Grain growers urge changes to mining review and extension for submissions
GRAIN growers have questioned the independence of a review of South Australia’s mining laws and the short-time frame for responses during the peak harvesting season.
Grain Producers South Australia chief executive Darren Arney said that the review by the Department of State Development is flawed because the department is also the promoter of the state’s mining industry and the regulator.
“For the Department of State Development to conduct the review, it is like playing a football game with umpires from only one team on the field,” Mr Arney said.
“Independence cannot be guaranteed when the department is so close to the mining and approvals process and so far removed from primary production.”
Mr Arney said the grain sector believes that along with the independent review of the mining acts, a review of the dual roles of the Department of State Development should also be undertaken.
The grain industry has an export value of more than $2 billion annually and must be a key part of the review, given the potential of the mining industry to impact on agricultural production, Mr Arney said.
GPSA’s preferred option for the review was either an independent panel, or at least an independent arbitrator as had occurred recently when the New South Wales and Queensland governments reviewed their acts.
GPSA is also seeking an extension to the consultation period because harvesting in the next eight weeks is the busiest time of the year for farmers and they need to focus on it, Mr Arney said.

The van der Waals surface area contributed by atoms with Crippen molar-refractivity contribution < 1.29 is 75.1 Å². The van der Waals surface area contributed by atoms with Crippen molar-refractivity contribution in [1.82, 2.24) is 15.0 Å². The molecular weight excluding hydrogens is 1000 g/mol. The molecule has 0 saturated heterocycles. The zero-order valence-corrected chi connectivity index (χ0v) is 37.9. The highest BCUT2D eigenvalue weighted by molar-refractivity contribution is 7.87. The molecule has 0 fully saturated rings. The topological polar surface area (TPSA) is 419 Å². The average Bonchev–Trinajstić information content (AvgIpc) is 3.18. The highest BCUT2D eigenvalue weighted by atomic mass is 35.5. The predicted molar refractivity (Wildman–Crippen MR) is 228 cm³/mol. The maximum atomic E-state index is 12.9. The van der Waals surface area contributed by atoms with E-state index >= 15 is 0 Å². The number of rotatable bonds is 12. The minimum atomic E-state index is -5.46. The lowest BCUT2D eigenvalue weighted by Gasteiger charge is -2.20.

“Given that 41.5 per cent of South Australia’s land area — including 95 per cent of Yorke Peninsula and 90 per cent of Eyre Peninsula — are subject to
mining exploration leases, we know the farmers in these areas will want to have direct input to the process,” he said
“It is just not fair to growers to conduct such an important review in their busiest time of year.” Mr Arney said that a deadline of March 2017 would be fairer than December 2016.
GPSA has written to Premier Jay Weatherill highlighting these issues and outlined further impacts of mining on the grains industry, as outlined in GPSA’s mining policy.
There is only one operating mine below Goyder’s Line in South Australia and it is GPSA’s policy to keep mining out of cropping land, Mr Arney said.
Minister for Mineral Resources and Energy Tom Koutsantonis announced the mining act review on September 25, inviting South Australians to provide their input into the comprehensive review of the laws.
Mr Koutsantonis said the reform of the mining acts will seek to provide a range of benefits including bringing forward the economic and social benefits of the state’s mineral wealth, growing SA businesses and driving investment and employment.
Parliament will consider amendments to the mining acts next year to allow for the modernisation of the laws to ensure South Australia remains a leader in adopting modern and efficient practices for exploration and mining activities, he said.
A discussion paper is expected to be released by the Government in November.